Te Kāhui Amokura
The role of Te Kāhui Amokura is to advance and promote the collective interests of New Zealand’s universities to improve outcomes for Māori university students (tauira), Māori university staff and Māori scholarship. Te Kāhui Amokura was officially formed in 2004 and comprises a representative from each university.
- Darryn Russell (Chair), Assistant Vice-Chancellor Māori, University of Canterbury
- Jim Peters, Pro Vice-Chancellor Māori, University of Auckland
- Professor Pare Keiha, Pro Vice-Chancellor Māori, AUT
- Dr Sarah-Jane Tiakiwai, Pro Vice-Chancellor Māori, University of Waikato
- Dr Charlotte Severne, Assistant Vice-Chancellor Māori and Pasifika, Massey University
- Professor Rawinia Higgins, Deputy Vice-Chancellor Māori, Victoria University of Wellington
- Dr Dione Payne, Kaiārahi Māori, Lincoln University
- Tuari Potiki, Director Māori, University of Otago
Te Kāhui Amokura Strategic Work Plan
The Te Kāhui Amokura Strategic Work Plan was endorsed by Te Pōkai Tara in February 2015. This plan identifies key policy areas for long term focus that contribute to Te Pōkai Tara overarching priorities.
Under Workstream 1: Improving outcomes for Māori Learners Te Kāhui Amokura have developed the first series case studies detailing a series of 'good practice' initiatives for our tauira Māori that are taking place across the New Zealand universities.
See our latest facts and statistics about tauira Māori Building Māori Success
The Cycle 6 Academic Audit includes an Enhancement Theme in which universities collectively address an issue which is important to individual universities and of national significance. The topic for the Cycle 6 Enhancement Theme is “Access, outcomes and opportunity for Māori students and for Pasifika students”. An Enhancement Theme Steering Group has been formed to guide and oversee theme activites and progress. Darryn Russell and Pare Keiha are Te Kāhui Amokura's representatives on this committee.
Researchers throughout our universities are working on local, national and international Māori research projects, many of which are collaborations with iwi, Māori asset holders and other Māori stakeholder groups.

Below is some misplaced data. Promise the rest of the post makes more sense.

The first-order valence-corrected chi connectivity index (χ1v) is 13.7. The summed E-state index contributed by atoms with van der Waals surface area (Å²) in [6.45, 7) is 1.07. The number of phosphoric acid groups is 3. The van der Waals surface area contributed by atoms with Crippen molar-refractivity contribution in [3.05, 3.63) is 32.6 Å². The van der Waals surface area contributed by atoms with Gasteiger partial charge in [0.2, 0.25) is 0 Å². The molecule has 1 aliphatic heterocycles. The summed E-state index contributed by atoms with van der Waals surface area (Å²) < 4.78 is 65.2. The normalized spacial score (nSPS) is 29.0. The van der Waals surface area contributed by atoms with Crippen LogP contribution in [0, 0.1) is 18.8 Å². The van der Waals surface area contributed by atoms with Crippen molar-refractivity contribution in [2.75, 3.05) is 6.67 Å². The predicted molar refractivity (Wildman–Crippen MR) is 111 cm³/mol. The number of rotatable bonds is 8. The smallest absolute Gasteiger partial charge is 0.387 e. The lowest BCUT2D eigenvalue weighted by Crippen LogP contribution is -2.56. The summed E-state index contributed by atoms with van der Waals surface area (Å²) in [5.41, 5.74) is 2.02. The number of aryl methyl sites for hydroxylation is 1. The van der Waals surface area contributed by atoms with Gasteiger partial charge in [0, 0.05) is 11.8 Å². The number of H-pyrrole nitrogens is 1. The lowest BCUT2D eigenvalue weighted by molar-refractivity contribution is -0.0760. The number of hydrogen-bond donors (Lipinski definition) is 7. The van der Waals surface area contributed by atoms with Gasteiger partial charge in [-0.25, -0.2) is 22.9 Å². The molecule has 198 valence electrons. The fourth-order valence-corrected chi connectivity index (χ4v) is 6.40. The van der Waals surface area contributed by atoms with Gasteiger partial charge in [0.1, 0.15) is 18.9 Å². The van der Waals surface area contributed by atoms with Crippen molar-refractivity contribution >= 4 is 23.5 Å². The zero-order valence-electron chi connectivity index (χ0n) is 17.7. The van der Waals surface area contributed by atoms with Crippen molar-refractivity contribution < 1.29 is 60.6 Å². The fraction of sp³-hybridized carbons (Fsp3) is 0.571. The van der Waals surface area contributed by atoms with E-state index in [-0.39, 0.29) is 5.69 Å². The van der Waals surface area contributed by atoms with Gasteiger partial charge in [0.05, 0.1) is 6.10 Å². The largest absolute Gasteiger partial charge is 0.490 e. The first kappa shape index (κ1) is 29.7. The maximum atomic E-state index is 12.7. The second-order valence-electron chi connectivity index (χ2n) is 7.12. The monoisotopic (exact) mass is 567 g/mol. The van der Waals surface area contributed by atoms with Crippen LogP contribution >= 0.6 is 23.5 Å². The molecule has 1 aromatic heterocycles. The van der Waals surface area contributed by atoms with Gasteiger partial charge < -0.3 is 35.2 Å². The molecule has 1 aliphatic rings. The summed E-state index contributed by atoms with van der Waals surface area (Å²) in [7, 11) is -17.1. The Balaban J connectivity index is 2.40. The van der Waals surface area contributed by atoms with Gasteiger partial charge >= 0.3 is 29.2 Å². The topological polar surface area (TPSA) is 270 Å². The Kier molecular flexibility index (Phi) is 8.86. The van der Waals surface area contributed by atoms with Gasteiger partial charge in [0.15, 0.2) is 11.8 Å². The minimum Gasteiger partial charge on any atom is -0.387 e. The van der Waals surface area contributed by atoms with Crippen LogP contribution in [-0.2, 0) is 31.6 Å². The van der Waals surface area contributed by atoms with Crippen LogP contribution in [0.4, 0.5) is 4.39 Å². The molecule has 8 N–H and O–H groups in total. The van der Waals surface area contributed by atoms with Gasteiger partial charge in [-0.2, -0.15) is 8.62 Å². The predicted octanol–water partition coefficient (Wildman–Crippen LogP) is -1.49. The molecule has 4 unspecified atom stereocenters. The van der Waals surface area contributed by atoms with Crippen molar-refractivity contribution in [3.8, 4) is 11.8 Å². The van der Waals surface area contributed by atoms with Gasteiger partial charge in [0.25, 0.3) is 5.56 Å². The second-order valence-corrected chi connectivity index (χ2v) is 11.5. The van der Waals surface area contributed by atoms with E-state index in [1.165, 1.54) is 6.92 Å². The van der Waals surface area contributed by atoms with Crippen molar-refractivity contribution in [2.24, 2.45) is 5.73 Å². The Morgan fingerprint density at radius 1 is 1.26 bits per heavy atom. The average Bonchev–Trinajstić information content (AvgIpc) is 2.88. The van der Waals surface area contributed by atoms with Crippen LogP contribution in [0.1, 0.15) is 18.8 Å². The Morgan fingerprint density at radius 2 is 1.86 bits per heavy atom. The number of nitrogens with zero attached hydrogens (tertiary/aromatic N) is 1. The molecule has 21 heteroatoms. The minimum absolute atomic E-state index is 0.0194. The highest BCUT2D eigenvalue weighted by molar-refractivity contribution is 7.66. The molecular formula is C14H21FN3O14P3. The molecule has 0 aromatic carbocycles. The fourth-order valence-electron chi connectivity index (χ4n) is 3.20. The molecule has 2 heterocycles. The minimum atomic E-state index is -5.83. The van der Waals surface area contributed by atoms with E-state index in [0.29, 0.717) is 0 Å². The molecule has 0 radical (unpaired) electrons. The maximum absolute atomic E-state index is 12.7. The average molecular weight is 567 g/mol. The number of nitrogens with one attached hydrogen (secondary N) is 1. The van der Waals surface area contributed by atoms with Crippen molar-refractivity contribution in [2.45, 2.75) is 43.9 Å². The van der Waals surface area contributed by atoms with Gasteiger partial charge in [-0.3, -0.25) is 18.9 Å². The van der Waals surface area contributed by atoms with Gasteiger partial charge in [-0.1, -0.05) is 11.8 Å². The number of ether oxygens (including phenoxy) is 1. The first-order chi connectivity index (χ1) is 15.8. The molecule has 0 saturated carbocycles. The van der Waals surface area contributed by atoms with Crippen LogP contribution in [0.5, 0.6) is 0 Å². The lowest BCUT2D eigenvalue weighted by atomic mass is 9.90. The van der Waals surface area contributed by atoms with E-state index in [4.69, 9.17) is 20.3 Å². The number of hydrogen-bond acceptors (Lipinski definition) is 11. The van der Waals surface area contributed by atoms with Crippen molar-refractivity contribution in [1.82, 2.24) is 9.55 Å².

All New Zealand universities are a member of Ngā Pae of Te Maramatanga (NPM). NPM conduct research of relevance to Māori communities and are an important vehicle by which New Zealand is a key player in global indigenous research and affairs. They also provide support through learning wānanga and scholarships for postgraduate students.
Te Hononga Pūkenga was created by NPM to connect researchers and to facilitate communities to access Māori researchers. If you’re going to do postgraduate study make sure you add your details to this database.
- 5 July 2017: (Graduate Longitudinal Study New Zealand) "New evidence of personal and social benefits of university education for Māori and Pacific Peoples".
- 13 April 2017: "Universities concerned over persistent UE disparity for Māori and Pasifika".
- 31 March 2016: (Massey University) “A Guide for Good Teaching Practice: Considering Māori Students”.
- “Celebrating ten years of Māori academic achievement”
- “Major advances for indigenous involvement in NZ tertiary education”.
- “Māori academic leadership: Capacity, Capability and Character”.
- TEC “Tū Māia e te Akonga – our strategy to raise the achievement of Māori learners”
- TEC, 2013. Doing Better for Māori in Tertiary Settings.
- Ngā Pae o te Māramatanga (New Zealand’s Māori Centre of Research Excellence)
Universities New Zealand - Te Pōkai Tara:
Fiona Johnson-Bell, Te Pouhārō Māori - Portfolio Manager, Education System and Māori
Nō Waikato ki Paaraawera